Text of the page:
The best translation I found for "cap i pota" is "santo cage doll". The santo's cage dolls pertain to the so called "popular religious art". This artistic current includes all the different expressions of art that, inspired in the religious subject, are created in a spontaneous way without being conditioned to any academic rule.
Carried in procession, or used at home for devotional purposes, these images are an alive remember of the culture and the traditions of a determined period.
The visible parts of these images as the head, hands and feet, are usually carved in wood. The arms and forearms are joined to the body by wires and the legs are attached to the skirt with nails. Head, hands and feet are finally covered with a fine layer of stucco delicately poly-chromed, and the body, is painted with pigments. The trunk is very stylized and the waist is narrow and low.
In some images previous to the XIX century, shoulders, elbows, knees and hands, are articulated. This allowed to give them the position desired and made easy the movements to dress them.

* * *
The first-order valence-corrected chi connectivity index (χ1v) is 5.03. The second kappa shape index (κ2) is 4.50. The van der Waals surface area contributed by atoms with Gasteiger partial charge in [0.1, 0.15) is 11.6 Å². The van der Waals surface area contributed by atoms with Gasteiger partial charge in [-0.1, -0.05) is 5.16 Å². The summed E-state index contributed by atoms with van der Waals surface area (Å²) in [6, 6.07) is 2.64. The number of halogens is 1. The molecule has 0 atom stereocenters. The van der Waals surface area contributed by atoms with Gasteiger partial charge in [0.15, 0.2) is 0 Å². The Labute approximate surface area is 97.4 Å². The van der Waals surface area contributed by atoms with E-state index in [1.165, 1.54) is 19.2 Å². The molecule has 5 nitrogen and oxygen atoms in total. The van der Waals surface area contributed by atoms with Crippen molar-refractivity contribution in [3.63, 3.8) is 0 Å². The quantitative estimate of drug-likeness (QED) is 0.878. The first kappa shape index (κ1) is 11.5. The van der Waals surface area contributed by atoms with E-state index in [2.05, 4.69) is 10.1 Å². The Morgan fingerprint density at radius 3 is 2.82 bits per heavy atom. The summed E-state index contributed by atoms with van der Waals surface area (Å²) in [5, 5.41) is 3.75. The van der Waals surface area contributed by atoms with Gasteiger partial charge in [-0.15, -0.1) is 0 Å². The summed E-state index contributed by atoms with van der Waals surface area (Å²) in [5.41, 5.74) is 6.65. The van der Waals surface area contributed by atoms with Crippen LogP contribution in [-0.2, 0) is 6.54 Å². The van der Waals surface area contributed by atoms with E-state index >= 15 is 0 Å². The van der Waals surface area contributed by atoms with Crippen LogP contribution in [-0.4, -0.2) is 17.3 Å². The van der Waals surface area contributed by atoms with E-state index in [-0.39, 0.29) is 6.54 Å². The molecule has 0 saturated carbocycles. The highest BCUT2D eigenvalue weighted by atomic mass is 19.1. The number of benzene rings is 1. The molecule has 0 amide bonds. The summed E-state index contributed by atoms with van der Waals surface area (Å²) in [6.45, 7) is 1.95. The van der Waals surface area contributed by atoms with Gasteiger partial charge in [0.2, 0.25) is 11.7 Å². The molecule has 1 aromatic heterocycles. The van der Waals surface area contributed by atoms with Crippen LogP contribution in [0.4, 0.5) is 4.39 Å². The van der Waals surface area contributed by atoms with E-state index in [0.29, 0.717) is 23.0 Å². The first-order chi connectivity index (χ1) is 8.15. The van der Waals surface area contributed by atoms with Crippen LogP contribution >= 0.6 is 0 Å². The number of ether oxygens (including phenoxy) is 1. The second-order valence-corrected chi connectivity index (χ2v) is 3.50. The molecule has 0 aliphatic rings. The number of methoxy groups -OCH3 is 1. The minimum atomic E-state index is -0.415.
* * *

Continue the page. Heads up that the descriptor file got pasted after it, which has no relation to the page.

With the exception of the face, the physical attributes of sexual character are not shown. In front of a nude image we cannot appreciate evidences that make different the nude body of a virgin, from the nude body of a saint.
Blue pigments are the most used to paint bodies. However, we also can find anatomies painted in other colours like pink, brown, ocher and sienna...
Under the majesty of silk dresses, crowns, symbols, and other attributes made of gold or silver, these images hide a primitive, coarse, and disproportionate skeleton of wood, which is simply irresistible.
The structure of wood is underwear-ed with rustic fabrics covered with dresses, jewels, and the attributes of the represented saint. Dresses are usually made of silk, delicately adorned, and easy to change according to the occasion.
As far as types and sizes there are not fixed rules. We can find them small medium and large sized; static or articulated; standing, sitting or kneeling...
The wood pedestals on those who rest, are usually painted or covered with golden bread. The shapes might be square, round, hexagonal, octagonal, etc. The most elaborated pedestals are those of the "Immaculate's ", which incorporate the symbols and attributes of this Virgin as the Globe, the Waxing Moon, and the Serpent.
These images were always exhibited dressed and protected by and urn of crystal or inside a wood chapel with crystal door.